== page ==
Alberti S (2018) Drawing Damaged Bodies: British Medical Art in the Early Twentieth Century. Bulletin of the History of Medicine, 92 (3), pp. 439-473. https://doi.org/10.1353/bhm.2018.0055
Historians are acutely aware of the role of art in medicine. Elaborate early modern works catch our eye; technical innovations attract analysis. This paper beats a different path by examining three little-known artists in early twentieth-century Britain who deployed what may seem like an outdated method: drawing. Locating the function of pencil and ink illustrations across a range of sites, we take a journey from the exterior of the living patient via invasive surgical operations to the bodily interior. We see the enduring importance of delineation against a backdrop of the mechanization of conflict and of imaging.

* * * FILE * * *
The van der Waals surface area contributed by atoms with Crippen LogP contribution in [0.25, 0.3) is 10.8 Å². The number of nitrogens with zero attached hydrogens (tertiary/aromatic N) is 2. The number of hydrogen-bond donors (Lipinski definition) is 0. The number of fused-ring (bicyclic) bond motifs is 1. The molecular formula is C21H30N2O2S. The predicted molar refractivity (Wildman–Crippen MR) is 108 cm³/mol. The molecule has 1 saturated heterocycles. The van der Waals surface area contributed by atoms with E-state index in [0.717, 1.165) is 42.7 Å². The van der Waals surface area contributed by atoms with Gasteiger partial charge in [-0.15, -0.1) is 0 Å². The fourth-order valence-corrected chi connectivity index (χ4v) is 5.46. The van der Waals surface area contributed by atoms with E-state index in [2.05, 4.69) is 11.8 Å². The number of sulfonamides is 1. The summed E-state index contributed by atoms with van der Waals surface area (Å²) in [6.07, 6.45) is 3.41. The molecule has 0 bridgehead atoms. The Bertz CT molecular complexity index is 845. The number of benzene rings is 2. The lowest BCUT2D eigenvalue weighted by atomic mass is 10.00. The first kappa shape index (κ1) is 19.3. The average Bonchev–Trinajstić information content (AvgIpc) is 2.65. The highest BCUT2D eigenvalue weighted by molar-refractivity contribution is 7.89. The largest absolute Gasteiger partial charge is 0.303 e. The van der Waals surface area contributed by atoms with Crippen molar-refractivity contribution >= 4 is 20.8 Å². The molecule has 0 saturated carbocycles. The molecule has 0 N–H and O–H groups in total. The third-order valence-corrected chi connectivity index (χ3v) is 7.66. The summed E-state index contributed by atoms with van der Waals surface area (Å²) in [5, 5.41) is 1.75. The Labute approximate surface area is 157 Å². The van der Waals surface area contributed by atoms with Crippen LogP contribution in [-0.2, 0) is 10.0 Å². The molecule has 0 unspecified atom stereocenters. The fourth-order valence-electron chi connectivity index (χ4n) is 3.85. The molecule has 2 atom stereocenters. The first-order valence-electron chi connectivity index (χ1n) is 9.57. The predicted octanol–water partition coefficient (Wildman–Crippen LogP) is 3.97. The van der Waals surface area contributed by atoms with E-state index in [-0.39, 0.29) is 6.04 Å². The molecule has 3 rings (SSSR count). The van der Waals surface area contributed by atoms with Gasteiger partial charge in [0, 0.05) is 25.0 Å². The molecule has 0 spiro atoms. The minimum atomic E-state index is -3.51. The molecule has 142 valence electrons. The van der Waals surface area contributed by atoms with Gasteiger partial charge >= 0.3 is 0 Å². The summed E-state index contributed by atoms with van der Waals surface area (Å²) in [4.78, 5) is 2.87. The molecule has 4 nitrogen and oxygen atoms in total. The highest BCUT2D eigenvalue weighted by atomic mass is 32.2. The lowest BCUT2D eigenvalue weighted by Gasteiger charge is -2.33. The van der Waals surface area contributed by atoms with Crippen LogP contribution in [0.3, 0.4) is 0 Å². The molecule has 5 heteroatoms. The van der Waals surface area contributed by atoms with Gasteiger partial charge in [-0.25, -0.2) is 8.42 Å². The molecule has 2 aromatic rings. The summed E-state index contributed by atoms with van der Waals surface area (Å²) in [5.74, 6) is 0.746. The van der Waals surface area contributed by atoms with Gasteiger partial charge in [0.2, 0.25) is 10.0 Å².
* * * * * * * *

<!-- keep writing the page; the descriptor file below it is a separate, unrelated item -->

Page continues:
First World War; medical illustration; pathology; surgery; wounds
Bulletin of the History of Medicine: Volume 92, Issue 3